Mohamed Muizzu, winner of the Maldives' presidential election, smiles after a news conference in Male on Sept. 30. © Reuters

MALE — The Maldives’ opposition candidate Mohamed Muizzu triumphed in Saturday’s presidential election, winning over voters with two broad campaign themes: that incumbent President Ibrahim Mohamed Solih had failed to deliver on his clean government pledges, and that his pro-India leanings had undermined the country’s sovereignty.

Muizzu’s victory, with 54% of the vote, is widely seen as a loss for New Delhi and a win for Beijing, which now appears to have an opportunity to regain its foothold in the strategically situated Indian Ocean archipelago.

But while Muizzu is known as pro-China, South Asian diplomats based in the capital say that his style may lead to a balanced diplomatic tone rather than a strident one. “Maldivians feel that [Muizzu] would be able to keep Maldives on an even keel, moving away from Solih’s ‘India first’ policy,” one senior envoy told Nikkei Asia, on condition of anonymity.

Muizzu said after his victory that voters had chosen to “win back Maldives independence.” Solih congratulated his rival on X, thanking the public for its “beautiful democratic example.”

Indian Prime Minister Narendra Modi also sent his congratulations, writing on X that “India remains committed to strengthening the time-tested India-Maldives bilateral relationship and enhancing our overall cooperation in the Indian Ocean Region.”

The election result had been foreshadowed by Muizzu’s surprising performance in the first round on Sept. 9, when he led the pack of eight contestants with 46% of the vote. Solih trailed in second place, at 39%, despite being the front-runner in opinion polls.

By early afternoon on Saturday, there were further signs of a shift in sentiment within South Asia’s smallest democracy. Crowds of Muizzu supporters gathered outside polling stations in the capital, Male, where he has been serving as mayor.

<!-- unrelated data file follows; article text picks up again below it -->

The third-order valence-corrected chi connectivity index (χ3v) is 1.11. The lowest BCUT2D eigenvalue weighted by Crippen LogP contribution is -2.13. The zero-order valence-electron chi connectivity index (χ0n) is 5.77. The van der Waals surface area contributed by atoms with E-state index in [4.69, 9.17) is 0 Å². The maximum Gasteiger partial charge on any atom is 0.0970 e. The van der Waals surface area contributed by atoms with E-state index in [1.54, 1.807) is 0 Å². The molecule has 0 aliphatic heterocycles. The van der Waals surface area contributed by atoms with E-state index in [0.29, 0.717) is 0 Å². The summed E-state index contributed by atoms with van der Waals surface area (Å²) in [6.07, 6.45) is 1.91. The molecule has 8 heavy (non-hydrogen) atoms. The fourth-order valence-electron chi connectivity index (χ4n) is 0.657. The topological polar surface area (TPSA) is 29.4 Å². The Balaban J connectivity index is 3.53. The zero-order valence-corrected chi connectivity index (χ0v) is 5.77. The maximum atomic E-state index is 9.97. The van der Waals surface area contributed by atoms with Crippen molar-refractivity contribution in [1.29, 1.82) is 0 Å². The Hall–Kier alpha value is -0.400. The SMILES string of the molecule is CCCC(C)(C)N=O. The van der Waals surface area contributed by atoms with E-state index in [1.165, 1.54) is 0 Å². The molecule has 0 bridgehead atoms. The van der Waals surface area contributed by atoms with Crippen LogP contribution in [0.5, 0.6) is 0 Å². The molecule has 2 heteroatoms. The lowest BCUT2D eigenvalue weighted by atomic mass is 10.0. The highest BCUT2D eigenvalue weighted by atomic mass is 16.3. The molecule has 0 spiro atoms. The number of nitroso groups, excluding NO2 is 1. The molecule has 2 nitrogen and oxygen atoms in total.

“Maldivian TV is saying more people are voting and that is because of support for Muizzu,” a 47-year-old owner of a clothing shop said, declining to be identified. “There are two reasons for change — the president is too close to India and his government has corruption problems.”

The India-China contest for influence over the Maldives has increased the diplomatic significance of the country of 1,200 islands and atolls, better known globally for its high-end tourist resorts. Soon after Solih won the previous election in 2018, India began pouring in millions of dollars’ worth of development assistance, aiming to counter China’s inroads during the previous presidency of Abdulla Yameen.

On the eve of the latest elections, Washington opened a new U.S. mission in the Maldives, adding to a growing list of Western governments that had, previously, kept an eye on the country from neighboring Sri Lanka — another hotbed of Indian-China competition.

During the campaign, seven candidates running against Solih pushed anti-India messages, questioning New Delhi’s security footprint in the islands, which straddles busy shipping lanes in waters where China has been expanding its naval presence. Solih had opened himself up to such attacks by embracing an “India first” policy to mark a clear break from the pro-China stance of Yameen, in whose government Muizzu had been a minister.